Where Should I Go to Celebrate the 60th Anniversary of Roger Bannister’s Miracle Mile?
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If you want to run in the footsteps of Sir Roger Bannister, who famously ran the world’s first sub-four-minute mile, Oxford University is the place to go. Sixty years ago, on May 6, 1954, the then-25–year-old medical student broke through the tape at 3 minutes, 59.4 seconds on the campus’s Iffley Road track, since renamed the Sir Roger Bannister athletics track.
These days, you can lace up your own shoes and find your stride on the same track. Shaun Fleming, facilities and events manager for Oxford University Sport, recommends calling ahead (011-44-1865-240476) to inquire about available times. You’ll also need to purchase a track day pass.
For a longer, more scenic run, you might follow the Oxford Half Marathon course, which passes by the Bannister track. It winds through campus and the verdant Christchurch Meadow, over the stone Folly Bridge, and along the River Thames until eventually ending at Kassam Stadium, home to the Oxford United Football Club.
If you’d like to view “the city of dreaming spires” from another vantage, you have some options. You can take it in from up high by climbing the 99 steps of Carfax Tower, or the 124 steps of the University Church of St. Mary the Virgin. You can also pedal through Oxford. Bainton Bikes offers guided cycle tours, but you can choose to rent some wheels and explore on your own.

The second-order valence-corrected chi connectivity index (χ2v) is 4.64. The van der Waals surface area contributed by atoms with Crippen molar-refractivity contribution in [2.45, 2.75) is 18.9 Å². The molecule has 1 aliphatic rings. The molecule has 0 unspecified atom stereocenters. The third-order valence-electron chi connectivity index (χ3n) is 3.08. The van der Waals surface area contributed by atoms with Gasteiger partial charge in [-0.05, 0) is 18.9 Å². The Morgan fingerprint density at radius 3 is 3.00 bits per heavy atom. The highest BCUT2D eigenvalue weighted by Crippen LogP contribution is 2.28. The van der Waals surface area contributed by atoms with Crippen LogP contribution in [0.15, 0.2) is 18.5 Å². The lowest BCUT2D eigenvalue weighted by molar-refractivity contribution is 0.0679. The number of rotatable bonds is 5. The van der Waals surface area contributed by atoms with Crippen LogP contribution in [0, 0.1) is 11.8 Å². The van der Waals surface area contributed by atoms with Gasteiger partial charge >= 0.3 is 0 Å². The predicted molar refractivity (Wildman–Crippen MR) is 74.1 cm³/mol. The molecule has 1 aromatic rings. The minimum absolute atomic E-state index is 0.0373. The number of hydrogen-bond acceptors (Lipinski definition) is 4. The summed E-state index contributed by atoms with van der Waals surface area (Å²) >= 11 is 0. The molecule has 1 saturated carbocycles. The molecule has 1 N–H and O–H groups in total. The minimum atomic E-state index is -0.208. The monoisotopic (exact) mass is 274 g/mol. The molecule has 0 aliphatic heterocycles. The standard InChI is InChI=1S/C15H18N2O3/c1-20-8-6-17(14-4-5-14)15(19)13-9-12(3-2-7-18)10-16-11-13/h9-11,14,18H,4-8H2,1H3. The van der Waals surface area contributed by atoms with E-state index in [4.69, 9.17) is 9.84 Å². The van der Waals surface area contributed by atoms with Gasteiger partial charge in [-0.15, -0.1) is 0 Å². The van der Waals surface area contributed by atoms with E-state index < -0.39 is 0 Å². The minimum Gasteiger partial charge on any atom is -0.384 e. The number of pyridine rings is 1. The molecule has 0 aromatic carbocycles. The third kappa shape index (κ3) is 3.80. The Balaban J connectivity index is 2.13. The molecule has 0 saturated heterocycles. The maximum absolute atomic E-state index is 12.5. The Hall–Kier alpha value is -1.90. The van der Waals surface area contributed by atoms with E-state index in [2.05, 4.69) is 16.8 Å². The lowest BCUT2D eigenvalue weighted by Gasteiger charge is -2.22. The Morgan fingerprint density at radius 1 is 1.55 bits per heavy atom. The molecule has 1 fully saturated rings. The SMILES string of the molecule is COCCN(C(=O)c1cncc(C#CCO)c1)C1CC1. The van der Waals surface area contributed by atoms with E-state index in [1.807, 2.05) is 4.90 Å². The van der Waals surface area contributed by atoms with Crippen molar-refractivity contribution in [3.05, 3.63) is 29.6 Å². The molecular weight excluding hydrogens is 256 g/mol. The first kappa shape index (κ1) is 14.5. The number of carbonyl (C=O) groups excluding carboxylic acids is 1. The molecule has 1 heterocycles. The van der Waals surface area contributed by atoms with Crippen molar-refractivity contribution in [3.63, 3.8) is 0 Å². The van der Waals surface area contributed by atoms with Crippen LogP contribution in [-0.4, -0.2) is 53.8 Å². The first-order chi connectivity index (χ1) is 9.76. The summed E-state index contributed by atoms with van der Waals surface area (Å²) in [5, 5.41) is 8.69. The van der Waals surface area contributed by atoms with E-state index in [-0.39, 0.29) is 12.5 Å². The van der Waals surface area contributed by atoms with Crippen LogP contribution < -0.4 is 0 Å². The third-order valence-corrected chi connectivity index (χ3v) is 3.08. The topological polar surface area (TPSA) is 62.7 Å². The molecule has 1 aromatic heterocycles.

To refuel after all your sightseeing, book a table at the acclaimed Gee’s Restaurant & Bar, which serves up Mediterranean-inflected British cuisine in an airy space. Enjoy the terrace seating outside when the weather cooperates—and if you dine Monday through Friday, between noon and 6 p.m., you can take advantage of Gee’s prix-fixe menu, where two courses are £13, and three are £16.50.
Oxford’s Covered Market is another good place to nosh, with everything from sandwich bars to produce stalls. And you’d be remiss if you didn’t stroll through a museum or two: for art, swing by the Ashmolean Museum or Art and Archaeology; for history, hit the Pitt Rivers Museum.
You might also pop into Blackwell’s bookshop, which boasts three miles of bookshelves in a single room. You can search the endless racks for Sir Roger’s autobiography, The First Four Minutes, or you can download it on your Kindle and read a few chapters in the popular Zappi’s Bike Café. If you’d rather pore over the pages with a pint instead of an espresso, head to the Eagle and Child. During the 1930s, this public house became a frequent stop for C.S. Lewis, J.R.R. Tolkien, and many of their literary cohorts, and it’s just as inviting today.